Don't bring back Blair!

Offering Blair an "election role" would be madness

I'm dismayed to read that Tony Blair is set to be given a "key role" in Labour's election campaign. Never mind the politics: I can't bear to hear those glottal stops, the "y'knows" and "kind-ofs" all over again.

The apparent rapprochement between Blair and Gordon Brown was reflected in this bizarre passage in the latter's speech to the Fabians on Saturday (16 January):

In 1997, my predecessor and friend, Tony Blair, said that we had campaigned as New Labour, and would govern as New Labour. Let me say to you today, we have governed as New Labour and now we will campaign as New Labour.

Does Brown not realise how dated such references to "New Labour" make his party appear? Some of the voters Labour needs to win at the election were two years old when the phrase was coined.

In the post-crash world, Blair has no place on the campaign trail. It was he who presided over the reckless decade of casino capitalism that triggered the hangover through which we are now living.

By the time Blair has appeared before the Iraq inquiry and offered another self-serving justification of his role in the invasion, voters are unlikely to be thrilled by a doorstep visit from Tone. His return to Brown's side would further alienate the thousands of anti-war voters Labour needs to win back from the Lib Dems.

To his credit, unlike Thatcher, who haunted her party as a "backseat driver", Blair has so far refused to interfere in Labour's affairs. Let's hope he maintains this position.

 

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George Eaton is political editor of the New Statesman.

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Stephen Hawking's enthusiasm for colonising space makes him almost as bad as Trump

The physicist's inistence on mankind's expansion risks making him a handmaiden of inequality.

“Spreading out may be the only thing that saves us from ourselves,” Stephen Hawking has warned. And he’s not just talking about surviving the UK's recent run of record breaking heat. If humanity doesn’t start sending people to Mars soon, then in a few hundred years he says we can all expect to be kaput; there just isn’t enough space for us all.

The theoretical physicist gave his address to the glittering Starmus Festival of science and arts in Norway. According to the BBC, he argued that climate change and the depletion of natural resources help make space travel essential. With this in mind, he would like to see a mission to Mars by 2025 and a new lunar base within 30 years.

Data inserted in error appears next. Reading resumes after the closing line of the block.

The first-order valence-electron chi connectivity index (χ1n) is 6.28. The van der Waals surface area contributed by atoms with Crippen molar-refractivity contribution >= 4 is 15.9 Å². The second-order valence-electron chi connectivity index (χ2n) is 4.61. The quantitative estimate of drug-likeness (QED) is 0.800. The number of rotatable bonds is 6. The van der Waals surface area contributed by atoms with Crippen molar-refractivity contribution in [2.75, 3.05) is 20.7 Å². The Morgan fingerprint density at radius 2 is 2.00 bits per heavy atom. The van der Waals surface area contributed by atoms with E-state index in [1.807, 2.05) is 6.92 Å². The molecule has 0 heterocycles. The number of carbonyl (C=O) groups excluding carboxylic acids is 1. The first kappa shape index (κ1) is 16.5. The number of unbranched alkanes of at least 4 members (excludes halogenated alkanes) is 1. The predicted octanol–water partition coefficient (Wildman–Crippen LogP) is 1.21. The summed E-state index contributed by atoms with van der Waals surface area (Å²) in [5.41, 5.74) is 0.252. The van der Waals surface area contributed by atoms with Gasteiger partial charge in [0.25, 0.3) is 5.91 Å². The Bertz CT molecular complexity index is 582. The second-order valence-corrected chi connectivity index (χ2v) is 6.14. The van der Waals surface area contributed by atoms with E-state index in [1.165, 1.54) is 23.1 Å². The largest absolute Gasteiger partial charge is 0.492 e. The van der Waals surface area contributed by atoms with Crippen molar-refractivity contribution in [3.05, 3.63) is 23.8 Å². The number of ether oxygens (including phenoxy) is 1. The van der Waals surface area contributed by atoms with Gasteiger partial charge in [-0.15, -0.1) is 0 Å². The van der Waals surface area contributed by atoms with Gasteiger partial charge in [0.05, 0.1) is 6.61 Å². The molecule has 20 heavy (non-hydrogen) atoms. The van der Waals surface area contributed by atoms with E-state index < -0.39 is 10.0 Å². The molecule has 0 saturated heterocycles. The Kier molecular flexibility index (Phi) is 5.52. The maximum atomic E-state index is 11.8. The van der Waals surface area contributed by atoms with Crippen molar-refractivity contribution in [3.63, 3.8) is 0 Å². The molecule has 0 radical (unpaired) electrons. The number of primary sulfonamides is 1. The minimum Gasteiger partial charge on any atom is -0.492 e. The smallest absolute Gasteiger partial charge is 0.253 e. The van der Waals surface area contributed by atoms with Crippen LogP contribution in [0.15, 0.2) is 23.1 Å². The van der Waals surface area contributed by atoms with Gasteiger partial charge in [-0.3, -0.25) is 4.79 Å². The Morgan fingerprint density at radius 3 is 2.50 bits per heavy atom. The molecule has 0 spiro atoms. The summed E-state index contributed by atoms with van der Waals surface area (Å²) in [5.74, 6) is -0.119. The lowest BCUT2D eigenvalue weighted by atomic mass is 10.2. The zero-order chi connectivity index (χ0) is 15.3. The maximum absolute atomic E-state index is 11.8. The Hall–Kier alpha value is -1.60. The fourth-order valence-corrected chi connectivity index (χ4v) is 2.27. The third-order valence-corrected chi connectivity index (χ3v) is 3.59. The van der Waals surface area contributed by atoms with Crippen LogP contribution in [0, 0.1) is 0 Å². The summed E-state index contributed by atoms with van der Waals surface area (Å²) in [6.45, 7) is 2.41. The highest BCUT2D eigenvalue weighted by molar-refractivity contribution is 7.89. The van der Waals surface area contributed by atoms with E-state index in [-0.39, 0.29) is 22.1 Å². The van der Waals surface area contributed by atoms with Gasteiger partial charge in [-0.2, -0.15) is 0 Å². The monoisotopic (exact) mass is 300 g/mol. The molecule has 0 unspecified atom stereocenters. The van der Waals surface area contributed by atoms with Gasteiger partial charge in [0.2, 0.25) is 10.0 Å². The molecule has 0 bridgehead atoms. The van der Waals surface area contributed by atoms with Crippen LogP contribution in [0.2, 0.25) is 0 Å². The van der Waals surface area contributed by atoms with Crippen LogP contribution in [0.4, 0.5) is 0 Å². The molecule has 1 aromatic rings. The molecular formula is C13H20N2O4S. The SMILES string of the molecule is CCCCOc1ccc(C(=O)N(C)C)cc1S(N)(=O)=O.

He even took a swipe at Donald Trump: “I am not denying the importance of fighting climate change and global warming, unlike Donald Trump, who may just have taken the most serious, and wrong, decision on climate change this world has seen.”

Yet there are striking similarities between Hawking's statement and the President's bombast. For one thing there was the context in which it was made - an address to a festival dripping with conspicuous consumption, where 18 carat gold OMEGA watches were dished out as prizes.

More importantly there's the inescapable reality that space colonisation is an inherently elitist affair: under Trump you may be able to pay your way out of earthly catastrophe, while for Elon Musk, brawn could be a deciding advantage, given he wants his early settlers on Mars to be able to dredge up buried ice.

Whichever way you divide it up, it is unlikely that everyone will be able to RightMove their way to a less crowded galaxy. Hell, most people can’t even make it to Starmus itself (€800  for a full price ticket), where the line-up of speakers is overwhelmingly white and male.

So while this obsession with space travel has a certain nobility, it also risks elevating earthly inequalities to an interplanetary scale.

And although Hawking is right to call out Trump on climate change, the concern that space travel diverts money from saving earth's ecosystems still stands. 

In a context where the American government is upping NASA’s budget for manned space flights at the same time as it cuts funds for critical work observing the changes on earth, it is imperative that the wider science community stands up against this worrying trend.

Hawking's enthusiasm for colonising the solar system risks playing into the hands of the those who share the President destructive views on the climate, at the expense of the planet underneath us.

India Bourke is an environment writer and editorial assistant at the New Statesman.

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